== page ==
BC Fends Off Late UConn Rally, Earns First HEA Tournament Win
Sports, Hockey, Women's Hockey

BC Fends Off Late UConn Rally, Earns First HEA Tournament Win

There is a landline telephone—yes, landline—in the press box of Conte Forum that rings every time a goal is scored. The sports information director of whichever team is on the ice—in this case, Katie Peverada of Boston College women’s hockey—answers the phone and dictates the numbers of the scorer and those who assisted to, presumably, the scorekeeper elsewhere in the stadium. And on Friday night, the box’s phone was ringing off the hook.

Though there was a significant scoring lull in the middle of the game, the phone rang six times in the Eagles’ 4-2 Hockey East quarterfinal win over visiting Connecticut for the first of two wins needed to secure a spot in the semifinals. With four different players lighting the lamp for the Eagles, BC once again proved that its balanced offense is its greatest strength.

Well, besides Maddy McArthur of course. McArthur was a force to be reckoned with between the pipes all night, burying acrobatic save after acrobatic save to hold UConn to two on 44 shots from the Huskies. The last time she posted 40 or more saves was against then-No. 2 Wisconsin on Nov. 30 of last year, when she recorded a career high of 43. On Friday, she nearly matched that total with 42. The phone could’ve rung even more than it did. 

The Huskies’ only two tallies came within one minute of each other as the game drew to a close, giving BC, who previously held a three-point lead, quite the scare. UConn head coach Chris MacKenzie pulled goaltender Morgan Fisher with around five minutes left to play in a desperate attempt to get back in the game, and for a while, it looked like it would work. But Delaney Belinskas buried the puck from center ice on an empty-netter to secure a two-point win for the Eagles. 

UConn outshot BC 44-27, cementing McArthur as the defensive star of the game. That is not to say, however, that she had no help from her teammates. Six Eagles combined for nine blocks, many of which came near the end of the game, protecting McArthur from facing even more shots than she did.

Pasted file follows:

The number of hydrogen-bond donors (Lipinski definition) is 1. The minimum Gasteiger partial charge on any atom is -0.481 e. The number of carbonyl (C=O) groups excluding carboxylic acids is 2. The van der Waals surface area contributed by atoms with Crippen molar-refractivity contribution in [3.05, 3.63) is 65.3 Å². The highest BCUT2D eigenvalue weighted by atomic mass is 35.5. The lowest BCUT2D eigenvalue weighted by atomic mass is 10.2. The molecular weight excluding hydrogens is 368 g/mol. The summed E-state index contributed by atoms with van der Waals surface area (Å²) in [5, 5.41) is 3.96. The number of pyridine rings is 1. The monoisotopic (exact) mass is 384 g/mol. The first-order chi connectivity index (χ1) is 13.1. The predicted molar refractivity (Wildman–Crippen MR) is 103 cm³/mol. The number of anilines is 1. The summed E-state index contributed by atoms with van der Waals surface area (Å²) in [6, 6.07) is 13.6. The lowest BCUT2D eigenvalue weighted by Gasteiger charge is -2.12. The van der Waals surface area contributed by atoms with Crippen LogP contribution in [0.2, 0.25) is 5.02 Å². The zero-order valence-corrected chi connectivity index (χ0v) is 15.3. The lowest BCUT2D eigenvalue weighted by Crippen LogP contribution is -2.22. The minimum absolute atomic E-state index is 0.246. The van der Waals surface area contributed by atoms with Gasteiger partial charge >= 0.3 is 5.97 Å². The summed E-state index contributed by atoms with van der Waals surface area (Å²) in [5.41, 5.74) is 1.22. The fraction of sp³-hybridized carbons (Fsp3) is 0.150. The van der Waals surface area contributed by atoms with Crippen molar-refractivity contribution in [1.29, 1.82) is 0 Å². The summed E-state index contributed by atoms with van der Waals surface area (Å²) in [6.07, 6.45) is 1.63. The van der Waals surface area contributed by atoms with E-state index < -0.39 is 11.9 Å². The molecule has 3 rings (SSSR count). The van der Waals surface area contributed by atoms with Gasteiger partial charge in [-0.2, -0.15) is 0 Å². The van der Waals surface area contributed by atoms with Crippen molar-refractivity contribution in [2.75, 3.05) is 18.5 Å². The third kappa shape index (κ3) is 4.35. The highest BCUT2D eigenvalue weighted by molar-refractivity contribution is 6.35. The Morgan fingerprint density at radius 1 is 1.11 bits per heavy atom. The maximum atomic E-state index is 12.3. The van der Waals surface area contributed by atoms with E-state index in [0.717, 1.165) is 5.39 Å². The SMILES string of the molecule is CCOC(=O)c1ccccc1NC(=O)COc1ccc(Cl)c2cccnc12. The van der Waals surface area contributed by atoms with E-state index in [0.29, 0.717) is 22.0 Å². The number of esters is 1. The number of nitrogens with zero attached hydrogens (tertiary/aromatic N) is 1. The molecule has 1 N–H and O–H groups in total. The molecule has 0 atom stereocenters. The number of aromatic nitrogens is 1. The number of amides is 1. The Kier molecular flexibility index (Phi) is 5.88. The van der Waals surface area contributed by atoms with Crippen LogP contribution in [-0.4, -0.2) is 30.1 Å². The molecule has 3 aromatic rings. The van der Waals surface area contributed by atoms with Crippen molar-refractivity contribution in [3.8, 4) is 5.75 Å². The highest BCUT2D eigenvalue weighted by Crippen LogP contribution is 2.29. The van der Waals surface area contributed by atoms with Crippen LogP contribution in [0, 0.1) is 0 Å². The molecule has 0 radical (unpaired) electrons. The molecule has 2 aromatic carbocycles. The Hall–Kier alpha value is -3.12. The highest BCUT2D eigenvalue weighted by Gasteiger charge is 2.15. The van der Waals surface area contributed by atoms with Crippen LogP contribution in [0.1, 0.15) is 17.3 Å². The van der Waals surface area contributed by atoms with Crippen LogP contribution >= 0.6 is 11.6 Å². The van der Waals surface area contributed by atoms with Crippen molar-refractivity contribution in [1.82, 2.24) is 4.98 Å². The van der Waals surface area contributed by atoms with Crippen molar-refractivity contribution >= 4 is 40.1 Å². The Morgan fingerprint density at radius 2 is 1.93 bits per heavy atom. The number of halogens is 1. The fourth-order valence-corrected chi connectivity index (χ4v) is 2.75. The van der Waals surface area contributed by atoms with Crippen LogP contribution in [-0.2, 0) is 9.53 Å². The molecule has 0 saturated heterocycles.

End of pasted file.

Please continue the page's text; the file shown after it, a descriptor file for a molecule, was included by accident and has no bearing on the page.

“We came together as a team,” McArthur said after the game. “I thought we had some key blocks, and the defense did a good job picking up sticks. It reminded me of that game [against] Wisconsin a lot actually.”

BC started out hot from the first puck drop, as Cayla Barnes passed the puck off to Hannah Bilka less than three minutes in, and Bilka fired a shot at Fisher. The puck hit the pad of the Huskies netminder and wobbled over the goal line for an early 1-0 lead. 

Barnes was hungry for more, and she followed up her assist with a top-shelf power from the left circle with under a minute left in the first frame. BC led 2-0 heading into the first break, and it looked as though it wasn’t going to stop there. 

UConn, however, had other plans. The Huskies outshot BC 20-6 in the second period and had two chances at the power play, but BC’s defense was rock solid. 

The Eagles’ penalty kill unit was in peak form on Friday, though only two Eagles saw time in the box all night. The first man advantage for UConn didn’t come until nearly halfway into the second period when Delaney Belinskas was sent away for tripping. The second, and last, penalty of the game, also on the Eagles, came as Cayla Barnes was called for interference, and the Eagles’ penalty kill unit made quick work of those two minutes as well. UConn spent the entire game at full strength, preventing a single five-on-four opportunity for BC.

Even with the Eagles so outmatched on shooting, Jillian Fey added to the Eagles’ lead just a minute into the second frame. She chipped the puck over a sliding UConn defender in her way, and the puck trickled through Fisher’s legs.

The only break in BC’s defense came on the Huskies’ two six-on-five goals. The Huskies scored twice in one minute to cut the lead to just one with a minute and a half to go. First, Tristyn Svetek fired a wrister from the circle, and Jessie Aney redirected it with the tip of her stick past McArthur’s shoulder.

Then a pop-up shot went over the head of McArthur and spun just across the goal line, credited to Natalie Snodgrass, UConn’s most prolific attacker. The officials reviewed it for a possible hand pass, but the play stood, and BC was ahead by just one. 

“There were times when we tried too much to help each other out and stopped playing our own position and allowed them to get those two goals,” said Eagles head coach Katie Crowley of the defensive breakdown. 

Just as soon as UConn’s prospects rose, Belinskas’ empty netter dashed them, and the Eagles avoided a comeback upset in the first round. 

“It’s just that sense of urgency, that we’re fighting for our lives, and so are they,” said Barnes. “We want to play next weekend, so I think we really have that chip on our shoulder, and we’re just pushing to make it to next week.”

Featured Image by Ikram Ali / Heights Editor

February 29, 2020
Established in 1919 as Boston College’s student newspaper, The Heights has been both editorially and financially independent from the University since 1971. The Heights serves the students, faculty, and staff of the Boston College community, as well as our neighbors in Chestnut Hill, Newton, and the Allston-Brighton area.  

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